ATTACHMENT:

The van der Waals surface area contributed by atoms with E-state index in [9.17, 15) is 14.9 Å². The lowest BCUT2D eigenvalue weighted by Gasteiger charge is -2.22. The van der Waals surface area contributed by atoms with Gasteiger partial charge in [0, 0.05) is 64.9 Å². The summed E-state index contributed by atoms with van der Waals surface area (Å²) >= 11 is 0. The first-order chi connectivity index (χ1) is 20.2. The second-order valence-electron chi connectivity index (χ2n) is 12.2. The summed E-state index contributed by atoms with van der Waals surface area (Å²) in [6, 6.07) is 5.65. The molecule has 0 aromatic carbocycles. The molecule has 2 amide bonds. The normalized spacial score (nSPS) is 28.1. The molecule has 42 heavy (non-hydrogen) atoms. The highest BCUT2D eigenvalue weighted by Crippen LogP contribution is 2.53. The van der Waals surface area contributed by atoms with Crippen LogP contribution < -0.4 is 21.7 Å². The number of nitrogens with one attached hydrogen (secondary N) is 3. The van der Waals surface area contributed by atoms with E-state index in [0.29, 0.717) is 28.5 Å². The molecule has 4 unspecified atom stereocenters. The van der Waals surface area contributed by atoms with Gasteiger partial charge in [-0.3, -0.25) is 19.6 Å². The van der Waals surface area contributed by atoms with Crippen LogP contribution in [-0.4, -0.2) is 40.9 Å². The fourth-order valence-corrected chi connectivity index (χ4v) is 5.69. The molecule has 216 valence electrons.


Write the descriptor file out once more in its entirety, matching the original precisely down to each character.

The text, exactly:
The van der Waals surface area contributed by atoms with E-state index in [9.17, 15) is 14.9 Å². The lowest BCUT2D eigenvalue weighted by Gasteiger charge is -2.22. The van der Waals surface area contributed by atoms with Gasteiger partial charge in [0, 0.05) is 64.9 Å². The summed E-state index contributed by atoms with van der Waals surface area (Å²) >= 11 is 0. The first-order chi connectivity index (χ1) is 20.2. The second-order valence-electron chi connectivity index (χ2n) is 12.2. The summed E-state index contributed by atoms with van der Waals surface area (Å²) in [6, 6.07) is 5.65. The molecule has 0 aromatic carbocycles. The molecule has 2 amide bonds. The normalized spacial score (nSPS) is 28.1. The molecule has 42 heavy (non-hydrogen) atoms. The highest BCUT2D eigenvalue weighted by Crippen LogP contribution is 2.53. The van der Waals surface area contributed by atoms with Crippen LogP contribution < -0.4 is 21.7 Å². The number of nitrogens with one attached hydrogen (secondary N) is 3. The van der Waals surface area contributed by atoms with E-state index in [0.29, 0.717) is 28.5 Å². The molecule has 4 unspecified atom stereocenters. The van der Waals surface area contributed by atoms with Gasteiger partial charge in [-0.3, -0.25) is 19.6 Å². The van der Waals surface area contributed by atoms with Crippen LogP contribution in [-0.4, -0.2) is 40.9 Å². The fourth-order valence-corrected chi connectivity index (χ4v) is 5.69. The molecule has 216 valence electrons.